I loved Spidey’s introduction in Captain America: Civil War, but maybe ten minutes into Spider-Man: Homecoming, there is a montage where Peter Parker is doing his Spidey stuff around NY after school with Blitzkrieg Bop playing in the background, and it was at that moment, I finally felt like Spider-Man is truly home.
Sitting through origin stories can be a chore, and here Kevin Feige, Amy Pascal, writers Jonathan Goldstein and John Francis Daley, and director Jon Watts don’t let the audience relive that familiar tale. They drop us right in the middle of it and it’s relentless in proceeding the story from start to finish in a good way. It’s a long movie, but it’s fast paced and a joy to sit through. They do a great job juggling multiple story lines and it never felt jumbled or hard to follow.
The world ending trope is not evident in the film, its a more scaled down adventure, similar to Ant-Man. There are as many high-school/John Hughes scenes as there are with the action sequences. Easter eggs in the film are subtle and great fun, they’re not as distracting as one would expect them to be. Also, for the record I can watch Captain America PSA’s all day.
I said back in my Captain America: Civil War review that within ten minutes of screen time, Marvel Studios does exactly what Sony failed to do with their last three Spider-Man films. Tom Holland is terrific. He flourishes in this role and I can see that he gave it his all. His charisma oozes off screen and in the scenes where things get serious he’s able to show off his acting chops. He’s impatient, energetic, a bit naive and super young. I yearned for high school Spidey in films and finally we have continuing stories that take place in high school and an actor who looks the part, and doesn’t look old. Holland combines the best of both Maguire and Garfield, with a bit of Michael J. Fox’s Marty McFly, resulting in what I think is the best film iteration of Peter Parker/Spider-Man to date.
So far in Phase 3, every Marvel villain felt like a step forward. While they didn’t solve their villain issues, they made small steps to fixing it with each Phase 3 film. Here they finally deliver. Of all villains The Vulture is easily one of the MCU’s best villains on film since maybe Loki and Winter Soldier. Michael Keaton delivers, and what makes his performance so great is that he plays it subtly. It’s not over the top, it’s muted, and more low-key. As someone who owned a business trying to clean up after the mess the Avengers leave all over the world, Damage Control and Tony Stark took over, leaving him nothing. He turns to the life of crime, picking up leftovers from any superhero battles, turning them into weapons to sell on the black market with his crew so he can get by living life and providing for his family. That is a motivation I can get by and understand.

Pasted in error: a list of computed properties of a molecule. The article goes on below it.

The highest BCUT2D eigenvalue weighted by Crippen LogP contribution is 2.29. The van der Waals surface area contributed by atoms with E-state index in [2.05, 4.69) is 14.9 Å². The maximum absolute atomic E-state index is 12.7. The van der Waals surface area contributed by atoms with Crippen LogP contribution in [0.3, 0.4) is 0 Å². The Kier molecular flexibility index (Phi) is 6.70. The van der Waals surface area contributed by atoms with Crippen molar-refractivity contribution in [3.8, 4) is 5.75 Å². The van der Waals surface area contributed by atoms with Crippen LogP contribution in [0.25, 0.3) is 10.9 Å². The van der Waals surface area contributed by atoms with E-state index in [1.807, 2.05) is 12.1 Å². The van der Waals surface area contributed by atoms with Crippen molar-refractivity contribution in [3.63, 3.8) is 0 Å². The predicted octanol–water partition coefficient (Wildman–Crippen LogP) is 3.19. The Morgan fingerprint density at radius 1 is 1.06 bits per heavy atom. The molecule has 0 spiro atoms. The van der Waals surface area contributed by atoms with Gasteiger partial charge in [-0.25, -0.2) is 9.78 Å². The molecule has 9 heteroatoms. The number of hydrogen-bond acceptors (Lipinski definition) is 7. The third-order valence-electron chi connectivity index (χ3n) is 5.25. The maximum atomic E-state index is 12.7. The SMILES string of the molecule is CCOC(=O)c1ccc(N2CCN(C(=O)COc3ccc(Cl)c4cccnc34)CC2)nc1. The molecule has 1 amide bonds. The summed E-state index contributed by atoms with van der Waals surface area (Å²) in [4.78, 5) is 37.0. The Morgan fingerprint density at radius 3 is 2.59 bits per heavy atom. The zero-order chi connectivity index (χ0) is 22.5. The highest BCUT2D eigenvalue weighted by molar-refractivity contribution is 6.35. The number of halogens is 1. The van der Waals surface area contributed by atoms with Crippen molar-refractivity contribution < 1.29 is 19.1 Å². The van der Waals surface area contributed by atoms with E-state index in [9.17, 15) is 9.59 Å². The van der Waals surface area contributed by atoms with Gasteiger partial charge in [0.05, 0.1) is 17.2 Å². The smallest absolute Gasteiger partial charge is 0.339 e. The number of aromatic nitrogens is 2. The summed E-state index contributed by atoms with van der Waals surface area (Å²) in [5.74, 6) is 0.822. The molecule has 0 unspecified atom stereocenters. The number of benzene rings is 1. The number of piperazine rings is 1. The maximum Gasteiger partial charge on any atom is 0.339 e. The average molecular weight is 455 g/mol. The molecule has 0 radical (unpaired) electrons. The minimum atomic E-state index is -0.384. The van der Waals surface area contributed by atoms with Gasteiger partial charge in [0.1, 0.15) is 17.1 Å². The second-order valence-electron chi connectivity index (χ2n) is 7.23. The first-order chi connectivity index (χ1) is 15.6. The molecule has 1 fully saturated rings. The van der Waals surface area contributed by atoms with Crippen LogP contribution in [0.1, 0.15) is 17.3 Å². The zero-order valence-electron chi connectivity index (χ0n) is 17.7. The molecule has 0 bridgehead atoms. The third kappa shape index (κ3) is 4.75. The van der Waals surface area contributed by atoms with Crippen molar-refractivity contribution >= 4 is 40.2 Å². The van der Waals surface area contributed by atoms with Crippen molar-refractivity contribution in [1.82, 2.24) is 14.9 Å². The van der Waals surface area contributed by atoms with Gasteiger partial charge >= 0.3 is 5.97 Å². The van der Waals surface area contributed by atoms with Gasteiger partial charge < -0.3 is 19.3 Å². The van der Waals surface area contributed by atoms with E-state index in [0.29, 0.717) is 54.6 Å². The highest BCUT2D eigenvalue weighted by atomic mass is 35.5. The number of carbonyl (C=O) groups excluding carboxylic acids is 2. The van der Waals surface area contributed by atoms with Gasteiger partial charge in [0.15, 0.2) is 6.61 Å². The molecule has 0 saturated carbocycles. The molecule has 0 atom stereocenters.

He has great exchanges with Holland throughout. One of my favorite moments in the film is when and he tells him that he’s young and he just doesn’t understand how the world works. This got me thinking, if this were an older Peter Parker, he’d probably understand where he’s coming from and they would maybe be having a different conversation.
The supporting cast are terrific. I don’t really need to elaborate Downey Jr. at this point. He always brings it every time. Stark is used effectively and for those worried that he might overshadow Spidey, he really doesn’t. As shown in the trailers, Stark ridicules him for being ignorant during the ferry incident and it’s nice to see Tony Stark in a mentor role giving him only new things to do. Great to see Favreau back as Happy Hogan and he gets some good moments throughout.
Marisa Tomei is not the typical Aunt May we see in the comics or in the other Spider-Man films. She’s more involved and kind of a cooler, hip aunt. The film also has fun with the fact that she is a very attractive woman. Keaton’s crew in the film are also good, they don’t have huge roles, but they have something to do in the film. The film treats them as characters as opposed to disposable henchmen for the most part.
The kids in the film are also fun. Jacob Batalon is Ned, Peter’s best friend and they’re a hoot. The budding romance between Peter and Liz is also well done and not overplayed. Laura Harrier does a good job projecting a personality of a popular, but friendly and humble girl. Zendaya also scores some decent laughs as a rebel student similar of Ally Sheedy’s Allison Reynolds from The Breakfast Club. Tony Revolori is a different incarnation of Flash Thompson. Being a comic-book conservative, in truth I was let down by the fact that we wouldn’t get something similar of Chris Zylka’s Flash from the Andrew Garfield series, but after digesting everything Revolori was quite good and the new approach they took won me over.
Occasionally the film stumbles a tad, for instance Ned can get a little too annoying at times. Some of the cgi effects didn’t look as polished as I had hope, but it’s not distracting where I’d be taken out of the film. Tonally, having Peter Parker actually enjoy being Spider-Man brought a breath of fresh air. That in it of itself is the best thing about Spider-Man: Homecoming. It’s a colorful adventure that fits with the rest of the MCU without getting bogged down with franchising. He’s home and it’s good to have him home.